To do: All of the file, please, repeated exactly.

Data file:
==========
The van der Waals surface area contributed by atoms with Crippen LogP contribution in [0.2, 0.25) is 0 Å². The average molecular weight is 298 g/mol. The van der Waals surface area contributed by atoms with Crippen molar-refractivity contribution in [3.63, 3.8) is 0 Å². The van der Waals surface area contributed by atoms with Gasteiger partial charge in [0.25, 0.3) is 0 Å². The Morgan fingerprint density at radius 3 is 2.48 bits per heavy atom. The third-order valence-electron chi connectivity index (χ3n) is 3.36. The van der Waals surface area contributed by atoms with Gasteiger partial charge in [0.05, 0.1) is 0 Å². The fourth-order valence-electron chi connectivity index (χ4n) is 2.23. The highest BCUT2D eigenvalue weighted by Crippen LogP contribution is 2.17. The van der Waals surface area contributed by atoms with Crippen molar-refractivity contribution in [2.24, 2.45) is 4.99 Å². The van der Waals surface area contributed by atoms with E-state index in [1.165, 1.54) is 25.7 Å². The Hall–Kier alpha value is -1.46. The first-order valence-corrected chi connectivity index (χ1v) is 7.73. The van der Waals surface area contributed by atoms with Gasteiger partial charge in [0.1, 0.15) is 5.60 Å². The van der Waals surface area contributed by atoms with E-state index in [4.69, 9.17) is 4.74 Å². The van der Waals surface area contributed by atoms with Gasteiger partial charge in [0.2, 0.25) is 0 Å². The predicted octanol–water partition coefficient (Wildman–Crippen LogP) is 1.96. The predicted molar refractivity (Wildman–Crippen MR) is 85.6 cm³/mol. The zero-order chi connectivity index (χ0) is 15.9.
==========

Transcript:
The van der Waals surface area contributed by atoms with Crippen LogP contribution in [0.2, 0.25) is 0 Å². The average molecular weight is 298 g/mol. The van der Waals surface area contributed by atoms with Crippen molar-refractivity contribution in [3.63, 3.8) is 0 Å². The van der Waals surface area contributed by atoms with Gasteiger partial charge in [0.25, 0.3) is 0 Å². The Morgan fingerprint density at radius 3 is 2.48 bits per heavy atom. The third-order valence-electron chi connectivity index (χ3n) is 3.36. The van der Waals surface area contributed by atoms with Gasteiger partial charge in [0.05, 0.1) is 0 Å². The fourth-order valence-electron chi connectivity index (χ4n) is 2.23. The highest BCUT2D eigenvalue weighted by Crippen LogP contribution is 2.17. The van der Waals surface area contributed by atoms with Crippen molar-refractivity contribution in [2.24, 2.45) is 4.99 Å². The van der Waals surface area contributed by atoms with E-state index in [1.165, 1.54) is 25.7 Å². The Hall–Kier alpha value is -1.46. The first-order valence-corrected chi connectivity index (χ1v) is 7.73. The van der Waals surface area contributed by atoms with Gasteiger partial charge in [0.1, 0.15) is 5.60 Å². The van der Waals surface area contributed by atoms with E-state index in [4.69, 9.17) is 4.74 Å². The van der Waals surface area contributed by atoms with Gasteiger partial charge in [0.2, 0.25) is 0 Å². The predicted octanol–water partition coefficient (Wildman–Crippen LogP) is 1.96. The predicted molar refractivity (Wildman–Crippen MR) is 85.6 cm³/mol. The zero-order chi connectivity index (χ0) is 15.9.